The movie version of John Le Carre’s deeply twisted spy novel, Tinker, Tailor, Soldier, Spy will premiere in the U.S. on December 9th. It’s already garnering early Oscar buzz for Gary Oldman in the Alec Guinness role of George Smiley, and Colin Firth stepping into Ian Richardson‘s polished brogues as Bill Haydon.
Last night, I intended to watch the first installment of the 1979 seven-part BBC series with my husband — starting with “Flushing out the Mole.” It was like eating Girl Scout Thin Mint cookies. We couldn’t consume just one, but we stopped at two so that tonight we could return and hopefully make it last at least until Saturday.
My husband and I are part of a small but proud minority who are addicted to BBC mysteries. Give us Inspector Lewis, Poirot, Miss Marple, the new Sherlock Holmes, Midsomer Murders, Rebus, and we are at peace, sheltered from our earthly cares. The three cats cluster around us on the couch, purring. My hand snakes out to find my husband’s. We do not get up, and down, and answer the phone, or attend to the children’s interruptions, because we’re both riveted to the sofa: ah, BBC mysteries.
We have both read LeCarre’s novel — my husband rereading it recently. And, still, it takes an act of faith to watch the mini-series and trust in Le Carre, aware that we will be baffled anew by the complicated, Cold War intrigue of internal politics within the British secret service and the existence of a mole at the highest echelons of MI6.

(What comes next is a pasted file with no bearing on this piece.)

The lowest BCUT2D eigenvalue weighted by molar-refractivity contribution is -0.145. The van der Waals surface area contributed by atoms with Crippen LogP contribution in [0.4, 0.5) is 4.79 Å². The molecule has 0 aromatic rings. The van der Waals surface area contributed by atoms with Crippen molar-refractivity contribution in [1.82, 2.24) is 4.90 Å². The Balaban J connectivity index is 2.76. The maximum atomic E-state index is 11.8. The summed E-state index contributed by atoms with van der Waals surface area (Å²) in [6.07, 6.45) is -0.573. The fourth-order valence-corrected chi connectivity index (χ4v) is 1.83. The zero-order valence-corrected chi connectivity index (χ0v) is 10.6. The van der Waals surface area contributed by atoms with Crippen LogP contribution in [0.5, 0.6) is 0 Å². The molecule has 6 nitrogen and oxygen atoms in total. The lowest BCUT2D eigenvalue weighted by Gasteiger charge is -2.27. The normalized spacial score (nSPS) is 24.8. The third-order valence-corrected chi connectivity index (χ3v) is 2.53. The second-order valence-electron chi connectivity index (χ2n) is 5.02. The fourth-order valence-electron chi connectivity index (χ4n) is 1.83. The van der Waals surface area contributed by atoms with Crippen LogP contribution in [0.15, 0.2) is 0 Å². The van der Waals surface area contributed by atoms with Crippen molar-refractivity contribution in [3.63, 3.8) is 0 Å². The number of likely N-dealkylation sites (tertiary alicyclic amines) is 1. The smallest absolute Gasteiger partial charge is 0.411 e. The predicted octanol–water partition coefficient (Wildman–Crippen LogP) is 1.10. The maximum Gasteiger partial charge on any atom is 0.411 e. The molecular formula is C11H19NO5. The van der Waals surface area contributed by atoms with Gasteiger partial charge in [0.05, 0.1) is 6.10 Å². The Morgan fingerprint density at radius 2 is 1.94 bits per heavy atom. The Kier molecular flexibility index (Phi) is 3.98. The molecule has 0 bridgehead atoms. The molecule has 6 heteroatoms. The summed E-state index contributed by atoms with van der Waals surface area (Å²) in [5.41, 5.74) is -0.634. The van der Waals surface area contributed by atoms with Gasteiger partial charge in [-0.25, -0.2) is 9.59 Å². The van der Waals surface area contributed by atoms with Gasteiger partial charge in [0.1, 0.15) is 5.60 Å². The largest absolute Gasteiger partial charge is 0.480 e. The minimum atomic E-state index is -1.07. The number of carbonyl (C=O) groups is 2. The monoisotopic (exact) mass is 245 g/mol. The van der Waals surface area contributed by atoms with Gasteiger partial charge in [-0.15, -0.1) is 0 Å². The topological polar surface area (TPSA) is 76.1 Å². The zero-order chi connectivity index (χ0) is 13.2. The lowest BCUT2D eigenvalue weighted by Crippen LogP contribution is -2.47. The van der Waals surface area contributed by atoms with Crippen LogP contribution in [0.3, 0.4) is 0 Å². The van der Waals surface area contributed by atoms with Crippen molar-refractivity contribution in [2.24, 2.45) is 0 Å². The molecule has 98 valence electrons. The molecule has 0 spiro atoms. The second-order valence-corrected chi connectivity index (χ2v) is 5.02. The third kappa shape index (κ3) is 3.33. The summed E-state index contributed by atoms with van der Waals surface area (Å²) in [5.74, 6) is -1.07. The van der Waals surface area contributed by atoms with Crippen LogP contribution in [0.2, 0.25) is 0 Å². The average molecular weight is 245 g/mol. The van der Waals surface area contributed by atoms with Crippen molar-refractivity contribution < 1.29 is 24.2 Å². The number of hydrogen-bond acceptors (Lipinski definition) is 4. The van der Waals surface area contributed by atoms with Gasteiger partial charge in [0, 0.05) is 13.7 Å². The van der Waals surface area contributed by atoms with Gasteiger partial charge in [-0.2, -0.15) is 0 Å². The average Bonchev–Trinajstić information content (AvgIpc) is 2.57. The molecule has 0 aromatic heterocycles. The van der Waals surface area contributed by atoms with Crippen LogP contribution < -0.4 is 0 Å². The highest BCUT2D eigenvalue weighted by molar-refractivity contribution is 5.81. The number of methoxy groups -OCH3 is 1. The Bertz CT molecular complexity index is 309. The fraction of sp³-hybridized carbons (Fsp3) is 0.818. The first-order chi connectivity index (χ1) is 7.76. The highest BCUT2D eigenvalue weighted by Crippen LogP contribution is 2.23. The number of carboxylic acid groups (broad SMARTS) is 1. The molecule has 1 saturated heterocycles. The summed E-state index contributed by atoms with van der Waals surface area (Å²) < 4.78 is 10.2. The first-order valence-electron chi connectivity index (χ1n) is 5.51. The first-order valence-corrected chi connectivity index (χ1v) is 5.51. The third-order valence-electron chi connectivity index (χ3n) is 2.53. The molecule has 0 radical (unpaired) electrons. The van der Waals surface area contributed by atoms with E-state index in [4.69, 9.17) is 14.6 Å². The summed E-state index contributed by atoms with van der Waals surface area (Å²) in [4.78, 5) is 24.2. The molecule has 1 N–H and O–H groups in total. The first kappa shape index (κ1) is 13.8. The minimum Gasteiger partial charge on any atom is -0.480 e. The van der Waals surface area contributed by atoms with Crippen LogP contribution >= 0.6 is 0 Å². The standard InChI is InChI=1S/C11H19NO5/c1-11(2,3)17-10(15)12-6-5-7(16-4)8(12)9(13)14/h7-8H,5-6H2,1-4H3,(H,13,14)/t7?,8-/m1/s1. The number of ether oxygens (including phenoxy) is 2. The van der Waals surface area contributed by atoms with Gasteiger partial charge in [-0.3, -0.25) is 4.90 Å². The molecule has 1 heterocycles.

And, so, the early response to the Hollywood movie from Focus Feature that it is confusing confounds me. Isn’t that the point? To be sucked into a world where nothing is at it seems, where men in proper ties and overcoats are ultimately as unknowable and surreal as figures in a Magritte landscape? I will see the film at an early press screening the week after next, and report back. But the misdirection and perplexity is precisely the point: this is not James Bond, flamboyant actions at a casino and flashy blonds with funny names. Tinker, Tailor, Soldier, Spy is the antithesis of the children’s nursery rhyme from which it derives its name: this is an intellectual puzzle. Le Carrre is the chessmaster. You may work out bits, you will surely be delighted in the moment, but the ending should come as a kick in the head.
(the entire series is available from Acorn, $49.99; the sequel, Smiley’s People, is also available.)